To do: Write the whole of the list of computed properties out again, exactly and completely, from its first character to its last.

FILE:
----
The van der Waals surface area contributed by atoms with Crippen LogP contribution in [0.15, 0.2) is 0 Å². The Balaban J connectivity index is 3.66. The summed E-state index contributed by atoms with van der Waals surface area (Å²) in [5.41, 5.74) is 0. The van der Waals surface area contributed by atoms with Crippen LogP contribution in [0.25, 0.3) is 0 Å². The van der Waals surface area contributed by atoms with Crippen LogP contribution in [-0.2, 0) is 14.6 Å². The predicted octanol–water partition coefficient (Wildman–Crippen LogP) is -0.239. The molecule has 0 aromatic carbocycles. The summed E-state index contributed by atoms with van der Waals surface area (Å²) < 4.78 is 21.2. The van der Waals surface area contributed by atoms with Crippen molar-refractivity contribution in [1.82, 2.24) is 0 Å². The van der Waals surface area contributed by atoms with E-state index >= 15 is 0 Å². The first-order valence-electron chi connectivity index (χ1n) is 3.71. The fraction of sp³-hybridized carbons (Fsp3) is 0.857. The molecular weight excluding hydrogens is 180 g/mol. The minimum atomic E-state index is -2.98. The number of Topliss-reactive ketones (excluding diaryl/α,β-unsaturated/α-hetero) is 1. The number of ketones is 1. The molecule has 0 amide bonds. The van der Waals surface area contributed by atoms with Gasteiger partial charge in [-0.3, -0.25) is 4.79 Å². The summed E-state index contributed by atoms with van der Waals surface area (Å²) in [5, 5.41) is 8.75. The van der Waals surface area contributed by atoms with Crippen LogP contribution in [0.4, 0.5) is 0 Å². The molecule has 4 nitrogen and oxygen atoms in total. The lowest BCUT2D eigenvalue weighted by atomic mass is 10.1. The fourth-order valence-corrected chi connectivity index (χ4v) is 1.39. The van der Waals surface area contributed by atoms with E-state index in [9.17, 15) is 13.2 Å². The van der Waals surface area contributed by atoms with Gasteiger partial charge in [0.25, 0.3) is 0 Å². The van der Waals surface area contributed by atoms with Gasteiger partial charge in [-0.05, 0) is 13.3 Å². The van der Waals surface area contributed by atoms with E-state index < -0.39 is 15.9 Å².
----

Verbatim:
The van der Waals surface area contributed by atoms with Crippen LogP contribution in [0.15, 0.2) is 0 Å². The Balaban J connectivity index is 3.66. The summed E-state index contributed by atoms with van der Waals surface area (Å²) in [5.41, 5.74) is 0. The van der Waals surface area contributed by atoms with Crippen LogP contribution in [0.25, 0.3) is 0 Å². The van der Waals surface area contributed by atoms with Crippen LogP contribution in [-0.2, 0) is 14.6 Å². The predicted octanol–water partition coefficient (Wildman–Crippen LogP) is -0.239. The molecule has 0 aromatic carbocycles. The summed E-state index contributed by atoms with van der Waals surface area (Å²) < 4.78 is 21.2. The van der Waals surface area contributed by atoms with Crippen molar-refractivity contribution in [1.82, 2.24) is 0 Å². The van der Waals surface area contributed by atoms with E-state index >= 15 is 0 Å². The first-order valence-electron chi connectivity index (χ1n) is 3.71. The fraction of sp³-hybridized carbons (Fsp3) is 0.857. The molecular weight excluding hydrogens is 180 g/mol. The minimum atomic E-state index is -2.98. The number of Topliss-reactive ketones (excluding diaryl/α,β-unsaturated/α-hetero) is 1. The number of ketones is 1. The molecule has 0 amide bonds. The van der Waals surface area contributed by atoms with Gasteiger partial charge in [-0.3, -0.25) is 4.79 Å². The summed E-state index contributed by atoms with van der Waals surface area (Å²) in [5, 5.41) is 8.75. The van der Waals surface area contributed by atoms with Crippen LogP contribution in [0.4, 0.5) is 0 Å². The molecule has 4 nitrogen and oxygen atoms in total. The lowest BCUT2D eigenvalue weighted by atomic mass is 10.1. The fourth-order valence-corrected chi connectivity index (χ4v) is 1.39. The van der Waals surface area contributed by atoms with E-state index in [9.17, 15) is 13.2 Å². The van der Waals surface area contributed by atoms with Gasteiger partial charge in [0.25, 0.3) is 0 Å². The van der Waals surface area contributed by atoms with Gasteiger partial charge in [-0.05, 0) is 13.3 Å². The van der Waals surface area contributed by atoms with E-state index < -0.39 is 15.9 Å².